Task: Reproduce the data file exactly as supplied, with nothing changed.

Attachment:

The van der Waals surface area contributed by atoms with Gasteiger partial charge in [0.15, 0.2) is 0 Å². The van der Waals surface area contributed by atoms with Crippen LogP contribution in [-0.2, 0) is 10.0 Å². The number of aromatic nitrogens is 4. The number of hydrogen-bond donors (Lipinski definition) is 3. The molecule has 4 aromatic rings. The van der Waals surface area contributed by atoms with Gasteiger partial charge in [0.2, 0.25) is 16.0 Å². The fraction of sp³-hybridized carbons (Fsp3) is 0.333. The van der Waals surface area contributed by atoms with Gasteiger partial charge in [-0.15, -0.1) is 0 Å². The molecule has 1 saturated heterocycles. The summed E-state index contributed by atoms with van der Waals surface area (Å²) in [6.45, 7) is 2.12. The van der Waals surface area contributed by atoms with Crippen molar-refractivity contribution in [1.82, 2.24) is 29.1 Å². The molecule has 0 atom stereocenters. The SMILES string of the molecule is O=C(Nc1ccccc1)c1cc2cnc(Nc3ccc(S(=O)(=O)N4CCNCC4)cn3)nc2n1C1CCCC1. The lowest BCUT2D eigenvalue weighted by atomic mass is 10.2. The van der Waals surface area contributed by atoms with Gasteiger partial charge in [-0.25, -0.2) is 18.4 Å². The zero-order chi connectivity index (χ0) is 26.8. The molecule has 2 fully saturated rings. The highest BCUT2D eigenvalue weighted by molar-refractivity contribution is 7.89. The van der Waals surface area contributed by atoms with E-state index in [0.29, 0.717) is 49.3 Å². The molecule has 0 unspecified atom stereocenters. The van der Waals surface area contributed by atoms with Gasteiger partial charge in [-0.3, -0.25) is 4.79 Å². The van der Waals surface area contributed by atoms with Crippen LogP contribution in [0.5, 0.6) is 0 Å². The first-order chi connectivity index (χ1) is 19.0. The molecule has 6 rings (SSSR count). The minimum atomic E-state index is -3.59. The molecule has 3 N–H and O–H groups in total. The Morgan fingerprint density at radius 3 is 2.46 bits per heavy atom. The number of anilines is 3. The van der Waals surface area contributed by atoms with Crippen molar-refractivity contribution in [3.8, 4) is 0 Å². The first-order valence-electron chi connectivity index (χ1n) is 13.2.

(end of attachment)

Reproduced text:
The van der Waals surface area contributed by atoms with Gasteiger partial charge in [0.15, 0.2) is 0 Å². The van der Waals surface area contributed by atoms with Crippen LogP contribution in [-0.2, 0) is 10.0 Å². The number of aromatic nitrogens is 4. The number of hydrogen-bond donors (Lipinski definition) is 3. The molecule has 4 aromatic rings. The van der Waals surface area contributed by atoms with Gasteiger partial charge in [0.2, 0.25) is 16.0 Å². The fraction of sp³-hybridized carbons (Fsp3) is 0.333. The van der Waals surface area contributed by atoms with Gasteiger partial charge in [-0.15, -0.1) is 0 Å². The molecule has 1 saturated heterocycles. The summed E-state index contributed by atoms with van der Waals surface area (Å²) in [6.45, 7) is 2.12. The van der Waals surface area contributed by atoms with Crippen molar-refractivity contribution in [1.82, 2.24) is 29.1 Å². The molecule has 0 atom stereocenters. The SMILES string of the molecule is O=C(Nc1ccccc1)c1cc2cnc(Nc3ccc(S(=O)(=O)N4CCNCC4)cn3)nc2n1C1CCCC1. The lowest BCUT2D eigenvalue weighted by atomic mass is 10.2. The van der Waals surface area contributed by atoms with Gasteiger partial charge in [-0.25, -0.2) is 18.4 Å². The zero-order chi connectivity index (χ0) is 26.8. The molecule has 2 fully saturated rings. The highest BCUT2D eigenvalue weighted by molar-refractivity contribution is 7.89. The van der Waals surface area contributed by atoms with E-state index in [0.29, 0.717) is 49.3 Å². The molecule has 0 unspecified atom stereocenters. The van der Waals surface area contributed by atoms with Gasteiger partial charge in [-0.3, -0.25) is 4.79 Å². The van der Waals surface area contributed by atoms with Crippen LogP contribution in [0.5, 0.6) is 0 Å². The first-order chi connectivity index (χ1) is 19.0. The molecule has 6 rings (SSSR count). The minimum atomic E-state index is -3.59. The molecule has 3 N–H and O–H groups in total. The Morgan fingerprint density at radius 3 is 2.46 bits per heavy atom. The number of anilines is 3. The van der Waals surface area contributed by atoms with Crippen molar-refractivity contribution in [3.8, 4) is 0 Å². The first-order valence-electron chi connectivity index (χ1n) is 13.2.